David McIntyre captures medals on land and in water 19 Jan
Carol Bellamy new president of World Learning 18 Jan
Reed Hastings crossed "Latino Caucus'' 18 Jan
RPCVs sponsor Freeze for Food to aid Colombia farmers 18 Jan
RPCVs urge Bush to aid Democracy in Ukraine 17 Jan
Tom Petri proposes changes in student loan program 17 Jan
Golden Globe Win for Jamie Foxx in RPCV's "Ray" 17 Jan
Stephen Smith is new consul-general in Australia 17 Jan

Ask Not Date: January 18 2005 No: 388 Ask Not
As our country prepares for the inauguration of a President, we remember one of the greatest speeches of the 20th century and how his words inspired us. "And so, my fellow Americans: ask not what your country can do for you--ask what you can do for your country. My fellow citizens of the world: ask not what America will do for you, but what together we can do for the freedom of man."
Coleman: Peace Corps mission and expansion Date: January 8 2005 No: 373 Coleman: Peace Corps mission and expansion
Senator Norm Coleman, Chairman of the Senate Subcommittee that oversees the Peace Corps, says in an op-ed, A chance to show the world America at its best: "Even as that worthy agency mobilizes a "Crisis Corps" of former Peace Corps volunteers to assist with tsunami relief, I believe an opportunity exists to rededicate ourselves to the mission of the Peace Corps and its expansion to touch more and more lives."
RPCVs active in new session of Congress Date: January 8 2005 No: 374 RPCVs active in new session of Congress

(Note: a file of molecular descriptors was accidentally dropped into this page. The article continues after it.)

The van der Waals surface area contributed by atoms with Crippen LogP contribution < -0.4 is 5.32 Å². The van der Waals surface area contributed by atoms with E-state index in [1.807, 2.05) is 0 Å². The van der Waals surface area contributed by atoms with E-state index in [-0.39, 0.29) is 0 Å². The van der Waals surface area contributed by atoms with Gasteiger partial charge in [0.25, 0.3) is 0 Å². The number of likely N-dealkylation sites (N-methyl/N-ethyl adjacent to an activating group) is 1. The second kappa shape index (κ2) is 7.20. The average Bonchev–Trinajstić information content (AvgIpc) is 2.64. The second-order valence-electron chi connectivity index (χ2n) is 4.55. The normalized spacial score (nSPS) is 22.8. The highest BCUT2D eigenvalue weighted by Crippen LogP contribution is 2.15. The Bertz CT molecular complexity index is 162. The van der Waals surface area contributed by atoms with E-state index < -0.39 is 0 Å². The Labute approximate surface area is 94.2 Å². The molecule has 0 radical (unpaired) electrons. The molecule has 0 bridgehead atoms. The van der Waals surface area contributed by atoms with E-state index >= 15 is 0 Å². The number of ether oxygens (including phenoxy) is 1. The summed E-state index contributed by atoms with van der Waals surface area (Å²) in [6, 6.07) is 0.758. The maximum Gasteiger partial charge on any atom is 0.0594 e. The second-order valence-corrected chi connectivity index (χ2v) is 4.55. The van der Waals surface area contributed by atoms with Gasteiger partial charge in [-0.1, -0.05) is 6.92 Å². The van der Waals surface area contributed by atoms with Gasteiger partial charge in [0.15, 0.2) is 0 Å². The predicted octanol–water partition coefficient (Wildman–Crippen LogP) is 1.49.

In the new session of Congress that begins this week, RPCV Congressman Tom Petri has a proposal to bolster Social Security, Sam Farr supported the objection to the Electoral College count, James Walsh has asked for a waiver to continue heading a powerful Appropriations subcommittee, Chris Shays will no longer be vice chairman of the Budget Committee, and Mike Honda spoke on the floor honoring late Congressman Robert Matsui.
RPCVs and Peace Corps provide aid  Date: January 4 2005 No: 366 Latest: RPCVs and Peace Corps provide aid
Peace Corps made an appeal last week to all Thailand RPCV's to consider serving again through the Crisis Corps and more than 30 RPCVs have responded so far. RPCVs: Read what an RPCV-led NGO is doing about the crisis an how one RPCV is headed for Sri Lanka to help a nation he grew to love. Question: Is Crisis Corps going to send RPCVs to India, Indonesia and nine other countries that need help?
The World's Broken Promise to our Children Date: December 24 2004 No: 345 The World's Broken Promise to our Children